Darfur Peace Agreement (Dpa)
Julian Hottinger explains the context of the conflict in Darfur and the evolution of the AU-led peace process in Abuja. He highlights some of the problems encountered during the Abuja talks: on the one hand, Sudan`s regional peace processes were addressed independently of each other, each insurgent group expected a separate quasi-CPA, while the CPA itself granted significant restrictions on what could be agreed. The 2011 Darfur Peace Agreement, also known as the Doha Agreement, was signed in July 2011 between the Sudanese government and the Liberation and Justice Movement. The agreement created a compensation fund for victims of the Darfur conflict, allowed the Sudanese president to appoint a vice-president of Darfur, and created a new Darfur regional agency to monitor the region until a referendum could determine its permanent status in the Republic of Sudan.  The agreement also provided for power-sharing at the national level: the movements that sign the agreement have the right to appoint two ministers and two ministers of state at the federal level and to appoint 20 members to the national legislative power. The movements will have the right to appoint two governors in the Darfur region.  Buffer zones should be set up around IDP camps and humanitarian aid corridors. A commission has been set up to cooperate with the United Nations to help refugees and displaced persons return home. The agreement stated that the Sudanese government would provide $30 million in compensation to the victims of the conflict. The discussions in Abuja were complicated. Trust between and within games was very low, and the GoS team was stronger, had a better understanding of the process, and held most of the cards.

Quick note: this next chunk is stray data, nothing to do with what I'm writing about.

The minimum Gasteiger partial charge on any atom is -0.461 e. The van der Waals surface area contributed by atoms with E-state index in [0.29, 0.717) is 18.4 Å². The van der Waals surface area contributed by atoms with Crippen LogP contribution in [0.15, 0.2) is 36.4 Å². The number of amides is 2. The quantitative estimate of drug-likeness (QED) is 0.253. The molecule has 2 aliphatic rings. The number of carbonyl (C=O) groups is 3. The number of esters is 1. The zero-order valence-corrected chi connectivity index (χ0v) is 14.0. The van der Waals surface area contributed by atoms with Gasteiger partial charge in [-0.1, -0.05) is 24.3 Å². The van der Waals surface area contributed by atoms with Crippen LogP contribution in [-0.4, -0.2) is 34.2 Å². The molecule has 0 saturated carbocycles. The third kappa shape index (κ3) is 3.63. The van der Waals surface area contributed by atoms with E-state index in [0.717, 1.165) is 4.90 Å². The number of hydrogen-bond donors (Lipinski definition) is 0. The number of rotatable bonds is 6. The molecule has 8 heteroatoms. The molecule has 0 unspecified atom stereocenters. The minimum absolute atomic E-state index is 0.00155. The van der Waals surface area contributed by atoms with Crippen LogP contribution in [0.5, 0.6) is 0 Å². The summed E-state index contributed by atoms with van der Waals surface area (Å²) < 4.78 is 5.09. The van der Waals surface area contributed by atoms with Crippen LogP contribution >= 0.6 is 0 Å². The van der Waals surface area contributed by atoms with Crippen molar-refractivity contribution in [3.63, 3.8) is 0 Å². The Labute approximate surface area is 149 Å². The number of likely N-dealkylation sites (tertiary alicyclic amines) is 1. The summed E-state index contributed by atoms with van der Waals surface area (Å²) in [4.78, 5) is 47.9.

Long after the split between Abdelwahid Mohamed en-Nour and Minni Arkou Minnawi, the AU acted as a party and only recognized the two factions as separate parties to the negotiations in December 2005. Among the causes of the division were tribal confrontations between the Fur and Zaghawa, the personal ambition of the rulers, the influence of a jem zaghawa most often, and disagreements over how or whether negotiations should continue. Perhaps led by the AU, the international community was uncertain about how to handle mlS/A`s domestic politics, especially in a climate where both sides had broken ceasefire agreements and at least some Elements of the GoS were now „the good guys” who had signed the CPA. Indeed, similar differences between military and political leaders in the Beja Congress at the same time hampered efforts to begin negotiations for a political solution in eastern Sudan, which stalled in 2005. How has the Darfur Peace Agreement (ODA) contributed to preventing peace? This article from the Crisis States Research Centre at the London School of Economics examines the negotiation process that took place between November 2005 and May 2006 in Abuja, Nigeria, and culminated in the signing of the DPA. It argues that the deadlines imposed by officials and the intransigence of the parties during the talks prevented effective mediation and contributed to the DPA`s failure to achieve peace. An end to civil wars requires patience and peace agreements must be designed and owned by the parties, not imposed on them.